The catalyst Fe–N/C was synthesized by dissolving 1.0 g (6.4 mmol) of 1,5-diaminonaphthalene (97%, Alfa Aesar), 1.0 g (4.4 mmol) of (NH4)2S2O8 (98%, Sigma-Aldrich) and 35.6 mg of FeCl2·4H2O (99%, Sigma-Aldrich) in 250 ml of ethanol (absolute, VWR). The solution was stirred for 24 h at room temperature. The solvent was then removed with a rotary evaporator. When dry, the resulting residue was transferred to an alumina boat (11-cm long by 2-cm wide by 1-cm deep, ∼10 ml of volume capacity) and heat treated at 950 °C for 2 h, after reaching the end temperature, in a tube (quartz) furnace (Carbolite) at a heating rate of 20 °C min−1. This heat treatment was performed in an inert atmosphere, under a continuous flow of nitrogen (50 ccm). After cooling down under nitrogen, the resulting material was removed from the quartz boat and refluxed in 0.5 M H2SO4 for 8 h, to remove any soluble metal phases. The material was then filtered and dried. The dried powder was then subjected to a second heat treatment at 900 °C for 2 h after reaching the target temperature at a heating rate of 20 °C min−1 under nitrogen and allowed to cool as above. The resulting powder was then ready to use. The catalyst N/C was synthesized in the same way without the addition of the metal salt.
Transmission and scanning transmission microscopy images were recorded on a FEI TITAN 80/300 equipped with a Quantax EDS system from Bruker. Samples and TEM grids were dried under vacuum before use, to minimize contamination.
Electrochemical stripping experiments
Measurements were conducted with a Rotating Ring Disk Electrode (Pine Instruments, model AFE6R1AU, with a mirror polished glassy carbon disk and rotator model AFMSRCE), the catalyst was deposited on the glassy carbon disk as per literature procedure26. The ink utilized consisted of 1 wt% catalyst in a 1:1 volume ratio mixture of IPA (VWR):H2O (MilliQ 18.2 MΩ cm) with a Nafion to catalyst weight ratio of 1:1. This composition was found to give a uniform catalyst layer. A loading of 0.27 mg cm−2 was chosen as loading in all experiments, as it was found to give a good catalyst layer. Furthermore, it was a compromise between a relatively thin layer and a sufficient activity, to ensure adequate signal to noise ratio. A custom made three compartment electrochemical glass cell was used. The reference electrode was ionically connected to the main compartment of the electrochemical glass cell via a Luggin–Haber–Capillary. For measurements in 0.5 M H2SO4, a RHE (GaskatelHydroFlex) was used. For measurements in the higher pH electrolytes a saturated calomel electrode (VWR) was used and the potentials with respect to the RHE scale were determined by measuring the change from hydrogen evolution to hydrogen oxidation in the respective H2-saturated electrolyte on a platinized platinum wire. A glassy carbon rod was used as counter electrode and ionically connected to the main compartment of the glass cell through a porous frit. Glassy carbon was used instead of Pt to avoid contamination with catalytically active precious metals. A potentiostat (Autolab, PGSTAT20) was used for potential or current control during the electrochemical measurements. Ultrapure gases, nitrogen, oxygen and hydrogen (BIP plus-X47S, Air products) were used. Electrolytes were prepared in ultrapure water (MilliQ 18.2 MΩ cm). 0.5 M H2SO4 from 95% sulfuric acid (Aristar, VWR), 0.5 M phosphate buffer pH 2 from phosphoric acid (AnalR Normapur, VWR) and NaH2PO4 (AnalR Normapur, VWR), 0.5 M acetate buffer pH 5.2 from sodium acetate (99%, Sigma-Aldrich) and glacial acetic acid (AnalR Normapur, VWR), 0.5 M phosphate buffer pH7 from NaH2PO4 (AnalR Normapur, VWR) and Na2HPO4 (AnalR Normapur, VWR) and 0.5 M borate buffer from boric acid (ACS reagent, 99.5%, Sigma-Aldrich) and NaOH (AnalR Normapur, VWR). The pH was adjusted with 0.5 M NaOH and confirmed with a ROSS Ultra Glass pH Electrode (Orion 8102BNUWP). The normalized current density was corrected to account for the different solubility and diffusivity of oxygen in the different electrolytes. We used the current at 0.1 V to determine a ‘normalized’ current to which all the currents were ratioed. Therefore the normalized current density was obtained by: , where i is the geometric current density and inorm the normalized current density. The kinetic current density was estimated as follows; , where ilim was taken as the current density achieved @0.1 V versus RHE. The error introduced due to the deviation from the theoretical limiting current in the respective electrolyte, which was caused by insufficient activity of the catalyst at this loading, was found to be small (<1.5%) at the potential of interest (0.8 V versus RHE). It was found necessary that a cleaning protocol was performed before the stripping experiments to achieve a stable baseline, full details are provided in Supplementary Methods 2. The procedure consisted of extensive cycling, alternating between N2-saturated electrolyte at 100 mV s−1 (20 cycles) and 10 mV s−1 (10 cycles) and O2-saturated electrolyte at 5 mV s−1 (6 cycles), in the potential window 1.05 to −0.4 V versus RHE. This was repeated until stable non changing oxygen reduction performance and cyclic voltammograms under nitrogen were achieved (3–4 times). Where iR-free potentials (EiR-free) are reported the potential (E) was corrected to be EiR-free=E−I × R, where I is the measured current and R the solution and lead resistance, as determined by electrochemical impedance spectroscopy (FRA module, Autolab, PGSTAT20) as described in literature34.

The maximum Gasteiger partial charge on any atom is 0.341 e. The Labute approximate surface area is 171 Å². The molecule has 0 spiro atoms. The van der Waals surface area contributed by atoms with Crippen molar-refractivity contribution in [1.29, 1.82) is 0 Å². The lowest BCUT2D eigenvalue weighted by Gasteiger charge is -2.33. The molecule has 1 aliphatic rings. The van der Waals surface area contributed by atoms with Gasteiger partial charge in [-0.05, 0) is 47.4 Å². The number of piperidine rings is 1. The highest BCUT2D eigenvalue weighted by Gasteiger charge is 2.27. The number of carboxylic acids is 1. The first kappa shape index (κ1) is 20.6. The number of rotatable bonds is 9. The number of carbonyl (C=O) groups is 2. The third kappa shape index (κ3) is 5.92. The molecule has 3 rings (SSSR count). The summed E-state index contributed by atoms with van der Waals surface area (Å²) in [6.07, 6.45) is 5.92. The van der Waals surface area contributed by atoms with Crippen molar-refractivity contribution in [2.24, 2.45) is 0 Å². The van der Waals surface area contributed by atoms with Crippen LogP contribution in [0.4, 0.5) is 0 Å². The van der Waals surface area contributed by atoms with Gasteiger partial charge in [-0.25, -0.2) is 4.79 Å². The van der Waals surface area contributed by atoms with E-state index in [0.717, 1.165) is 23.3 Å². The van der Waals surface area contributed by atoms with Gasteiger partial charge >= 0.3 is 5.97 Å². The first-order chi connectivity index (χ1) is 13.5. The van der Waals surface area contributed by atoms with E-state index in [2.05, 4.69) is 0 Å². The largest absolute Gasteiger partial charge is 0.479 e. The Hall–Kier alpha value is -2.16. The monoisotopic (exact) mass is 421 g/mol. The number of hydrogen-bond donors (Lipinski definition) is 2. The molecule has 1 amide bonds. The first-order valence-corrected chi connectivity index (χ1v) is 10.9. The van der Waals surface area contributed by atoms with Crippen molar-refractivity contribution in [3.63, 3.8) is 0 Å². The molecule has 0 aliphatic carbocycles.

The data used in the preparation of the figures in this paper are available for download at DOI:10.5281/zenodo.159501.
How to cite this article: Malko, D. et al. In situ electrochemical quantification of active sites in Fe–N/C non-precious metal catalysts. Nat. Commun. 7, 13285 doi: 10.1038/ncomms13285 (2016).
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The support of Dr Catriona McGilvery with measurement and interpretation of TEM, STEM and EDS is greatly appreciated. We would like to thank the UK Engineering and Physical Sciences research council under project EP/J016454/1 for financial assistance. TL would also like to thank the Sao Paulo Research Foundation under project 2016/07848-3 for TL fellowship and projects 2014/50279-4 and 2014/09087-4 for financial assistance.
The authors declare no competing financial interests.
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Malko, D., Kucernak, A. & Lopes, T. In situ electrochemical quantification of active sites in Fe–N/C non-precious metal catalysts. Nat Commun 7, 13285 (2016). https://doi.org/10.1038/ncomms13285